Consisting of seven chapters, 300 pages, numerous graphs and images, alongside a host of ‘tips and tricks, ‘clinical concepts, and ‘points to ponder’, you will be hard-pressed to find a more detailed, thorough discussion of all things related to probe microphone measurements. This book is aimed at anyone who provides amplification, from student practitioners to experienced clinicians.
Until now, the only book dedicated to this procedure was a 1992 book titled Probe Microphone Measurements. Retaining one of the original three authors, this newly-titled revision is a welcome addition, and whilst following the format of the original text, the book leaps forward 25 years to the current state of knowledge and practice. Whilst primarily written for an American audience and, at times, feeling a little dated in the format and tone, this text is an essential read for anyone serious about providing amplification that is both effective and safe for the user.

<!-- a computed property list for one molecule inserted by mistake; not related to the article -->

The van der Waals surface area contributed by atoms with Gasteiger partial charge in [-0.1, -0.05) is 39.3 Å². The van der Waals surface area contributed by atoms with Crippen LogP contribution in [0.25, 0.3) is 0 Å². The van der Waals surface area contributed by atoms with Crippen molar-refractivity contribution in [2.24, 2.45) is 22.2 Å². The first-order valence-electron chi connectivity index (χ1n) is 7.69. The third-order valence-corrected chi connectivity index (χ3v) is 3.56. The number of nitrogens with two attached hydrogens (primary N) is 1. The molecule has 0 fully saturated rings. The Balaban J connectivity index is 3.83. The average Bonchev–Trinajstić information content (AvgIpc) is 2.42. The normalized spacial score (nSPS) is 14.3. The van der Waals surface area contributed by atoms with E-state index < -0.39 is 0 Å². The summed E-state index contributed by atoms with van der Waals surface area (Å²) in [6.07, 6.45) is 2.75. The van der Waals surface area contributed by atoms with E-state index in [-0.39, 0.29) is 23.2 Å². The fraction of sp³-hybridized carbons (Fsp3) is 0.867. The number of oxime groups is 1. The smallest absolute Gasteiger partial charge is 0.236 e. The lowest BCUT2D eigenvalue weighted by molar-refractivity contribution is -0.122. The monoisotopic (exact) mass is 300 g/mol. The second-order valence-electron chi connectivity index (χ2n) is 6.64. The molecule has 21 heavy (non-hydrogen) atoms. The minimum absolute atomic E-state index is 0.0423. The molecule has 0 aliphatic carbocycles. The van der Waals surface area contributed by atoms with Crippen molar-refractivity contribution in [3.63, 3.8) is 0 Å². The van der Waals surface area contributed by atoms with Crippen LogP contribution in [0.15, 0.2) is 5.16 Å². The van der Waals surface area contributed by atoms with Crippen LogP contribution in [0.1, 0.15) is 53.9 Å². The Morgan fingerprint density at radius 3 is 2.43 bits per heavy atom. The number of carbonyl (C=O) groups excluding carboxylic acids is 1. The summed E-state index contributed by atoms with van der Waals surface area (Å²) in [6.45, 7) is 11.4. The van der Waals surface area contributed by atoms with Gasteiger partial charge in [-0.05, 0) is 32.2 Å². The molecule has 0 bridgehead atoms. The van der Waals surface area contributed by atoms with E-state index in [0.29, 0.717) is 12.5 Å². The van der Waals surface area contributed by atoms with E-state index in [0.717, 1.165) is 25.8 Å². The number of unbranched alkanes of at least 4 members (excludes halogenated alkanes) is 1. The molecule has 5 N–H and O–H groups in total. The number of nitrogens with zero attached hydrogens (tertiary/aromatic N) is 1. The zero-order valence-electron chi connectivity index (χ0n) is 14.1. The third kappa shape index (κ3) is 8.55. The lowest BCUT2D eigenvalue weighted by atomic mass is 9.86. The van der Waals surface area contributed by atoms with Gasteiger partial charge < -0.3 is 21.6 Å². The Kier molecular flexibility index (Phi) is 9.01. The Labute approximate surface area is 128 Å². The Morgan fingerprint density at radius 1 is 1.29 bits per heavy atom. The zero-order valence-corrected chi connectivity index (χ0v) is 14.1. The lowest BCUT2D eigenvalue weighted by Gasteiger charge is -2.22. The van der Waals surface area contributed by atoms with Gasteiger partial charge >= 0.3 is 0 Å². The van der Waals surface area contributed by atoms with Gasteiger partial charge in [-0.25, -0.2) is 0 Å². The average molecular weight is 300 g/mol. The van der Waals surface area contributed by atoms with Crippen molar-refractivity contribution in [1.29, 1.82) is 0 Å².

The first two chapters provide background to the procedure which, whilst interesting, are not as essential reading as the following chapters. These detail very practically how to perform probe measures, including discussions on stimuli to use, loudspeaker set-up, calibration methods, test procedures and test environment. Open fittings are discussed in detail, alongside how to verify many of the features of modern DSP hearing devices (directionality, noise reduction, frequency lowering, feedback suppression, streaming) as well as more conventional features (CROS/BICROS). Speech mapping, as the title suggests, is covered in detail.
Two final chapters – ‘Putting it all together’ and ‘Frequently asked questions’ - provide a robust ending to the book, which cover many of the issues that arise when performing these crucial, but often overlooked, measurements. Yes, the book requires some time to read and digest, but the benefit to your practice will be worth it.